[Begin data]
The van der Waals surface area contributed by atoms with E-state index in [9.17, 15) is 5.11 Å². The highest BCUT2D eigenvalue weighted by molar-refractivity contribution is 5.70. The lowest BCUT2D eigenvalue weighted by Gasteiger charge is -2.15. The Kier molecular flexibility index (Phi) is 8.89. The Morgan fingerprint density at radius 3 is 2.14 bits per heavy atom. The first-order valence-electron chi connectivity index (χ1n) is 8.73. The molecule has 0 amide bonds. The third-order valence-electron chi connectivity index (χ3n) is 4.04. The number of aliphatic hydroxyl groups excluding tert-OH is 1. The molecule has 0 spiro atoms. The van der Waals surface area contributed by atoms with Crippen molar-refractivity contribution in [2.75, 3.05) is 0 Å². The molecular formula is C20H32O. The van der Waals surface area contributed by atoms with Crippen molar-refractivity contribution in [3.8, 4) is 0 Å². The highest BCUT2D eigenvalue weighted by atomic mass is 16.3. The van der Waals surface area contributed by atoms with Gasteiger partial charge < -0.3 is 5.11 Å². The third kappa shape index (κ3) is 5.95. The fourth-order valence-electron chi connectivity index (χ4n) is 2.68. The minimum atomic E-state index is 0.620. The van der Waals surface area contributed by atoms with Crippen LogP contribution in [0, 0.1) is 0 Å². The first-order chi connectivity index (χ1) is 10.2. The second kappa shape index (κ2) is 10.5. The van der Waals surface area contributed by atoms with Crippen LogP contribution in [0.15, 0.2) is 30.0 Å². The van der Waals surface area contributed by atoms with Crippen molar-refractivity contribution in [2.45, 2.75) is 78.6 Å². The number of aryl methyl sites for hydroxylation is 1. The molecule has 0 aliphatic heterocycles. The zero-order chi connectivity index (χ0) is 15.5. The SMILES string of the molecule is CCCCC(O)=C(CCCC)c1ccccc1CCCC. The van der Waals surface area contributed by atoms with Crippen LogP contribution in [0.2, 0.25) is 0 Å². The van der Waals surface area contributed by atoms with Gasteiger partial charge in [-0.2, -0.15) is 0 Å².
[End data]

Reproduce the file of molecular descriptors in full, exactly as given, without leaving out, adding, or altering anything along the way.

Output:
The van der Waals surface area contributed by atoms with E-state index in [9.17, 15) is 5.11 Å². The highest BCUT2D eigenvalue weighted by molar-refractivity contribution is 5.70. The lowest BCUT2D eigenvalue weighted by Gasteiger charge is -2.15. The Kier molecular flexibility index (Phi) is 8.89. The Morgan fingerprint density at radius 3 is 2.14 bits per heavy atom. The first-order valence-electron chi connectivity index (χ1n) is 8.73. The molecule has 0 amide bonds. The third-order valence-electron chi connectivity index (χ3n) is 4.04. The number of aliphatic hydroxyl groups excluding tert-OH is 1. The molecule has 0 spiro atoms. The van der Waals surface area contributed by atoms with Crippen molar-refractivity contribution in [2.75, 3.05) is 0 Å². The molecular formula is C20H32O. The van der Waals surface area contributed by atoms with Crippen molar-refractivity contribution in [3.8, 4) is 0 Å². The highest BCUT2D eigenvalue weighted by atomic mass is 16.3. The van der Waals surface area contributed by atoms with Gasteiger partial charge < -0.3 is 5.11 Å². The third kappa shape index (κ3) is 5.95. The fourth-order valence-electron chi connectivity index (χ4n) is 2.68. The minimum atomic E-state index is 0.620. The van der Waals surface area contributed by atoms with Crippen LogP contribution in [0, 0.1) is 0 Å². The first-order chi connectivity index (χ1) is 10.2. The second kappa shape index (κ2) is 10.5. The van der Waals surface area contributed by atoms with Crippen LogP contribution in [0.15, 0.2) is 30.0 Å². The van der Waals surface area contributed by atoms with Crippen molar-refractivity contribution in [2.45, 2.75) is 78.6 Å². The number of aryl methyl sites for hydroxylation is 1. The molecule has 0 aliphatic heterocycles. The zero-order chi connectivity index (χ0) is 15.5. The SMILES string of the molecule is CCCCC(O)=C(CCCC)c1ccccc1CCCC. The van der Waals surface area contributed by atoms with Crippen LogP contribution in [0.2, 0.25) is 0 Å². The van der Waals surface area contributed by atoms with Gasteiger partial charge in [-0.2, -0.15) is 0 Å².